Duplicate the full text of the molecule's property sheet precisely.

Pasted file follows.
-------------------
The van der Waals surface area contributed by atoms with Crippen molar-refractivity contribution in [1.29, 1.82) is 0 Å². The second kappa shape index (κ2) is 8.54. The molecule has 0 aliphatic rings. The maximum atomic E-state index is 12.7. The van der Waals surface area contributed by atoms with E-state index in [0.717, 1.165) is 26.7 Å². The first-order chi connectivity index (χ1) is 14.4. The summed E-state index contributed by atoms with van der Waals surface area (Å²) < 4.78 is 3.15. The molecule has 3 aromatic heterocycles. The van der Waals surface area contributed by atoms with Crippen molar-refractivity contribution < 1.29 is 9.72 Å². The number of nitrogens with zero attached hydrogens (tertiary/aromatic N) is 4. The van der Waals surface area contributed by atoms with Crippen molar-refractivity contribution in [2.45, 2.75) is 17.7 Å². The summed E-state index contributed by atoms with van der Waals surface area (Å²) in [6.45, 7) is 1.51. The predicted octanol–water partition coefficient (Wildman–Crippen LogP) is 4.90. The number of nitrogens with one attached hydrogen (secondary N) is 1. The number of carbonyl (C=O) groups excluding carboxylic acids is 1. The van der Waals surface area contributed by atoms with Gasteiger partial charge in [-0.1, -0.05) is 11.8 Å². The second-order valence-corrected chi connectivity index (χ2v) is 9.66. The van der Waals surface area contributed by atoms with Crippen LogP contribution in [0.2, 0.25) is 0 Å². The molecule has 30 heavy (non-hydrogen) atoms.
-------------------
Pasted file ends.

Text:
The van der Waals surface area contributed by atoms with Crippen molar-refractivity contribution in [1.29, 1.82) is 0 Å². The second kappa shape index (κ2) is 8.54. The molecule has 0 aliphatic rings. The maximum atomic E-state index is 12.7. The van der Waals surface area contributed by atoms with E-state index in [0.717, 1.165) is 26.7 Å². The first-order chi connectivity index (χ1) is 14.4. The summed E-state index contributed by atoms with van der Waals surface area (Å²) < 4.78 is 3.15. The molecule has 3 aromatic heterocycles. The van der Waals surface area contributed by atoms with Crippen molar-refractivity contribution < 1.29 is 9.72 Å². The number of nitrogens with zero attached hydrogens (tertiary/aromatic N) is 4. The van der Waals surface area contributed by atoms with Crippen molar-refractivity contribution in [2.45, 2.75) is 17.7 Å². The summed E-state index contributed by atoms with van der Waals surface area (Å²) in [6.45, 7) is 1.51. The predicted octanol–water partition coefficient (Wildman–Crippen LogP) is 4.90. The number of nitrogens with one attached hydrogen (secondary N) is 1. The number of carbonyl (C=O) groups excluding carboxylic acids is 1. The van der Waals surface area contributed by atoms with Gasteiger partial charge in [-0.1, -0.05) is 11.8 Å². The second-order valence-corrected chi connectivity index (χ2v) is 9.66. The van der Waals surface area contributed by atoms with Crippen LogP contribution in [0.2, 0.25) is 0 Å². The molecule has 30 heavy (non-hydrogen) atoms.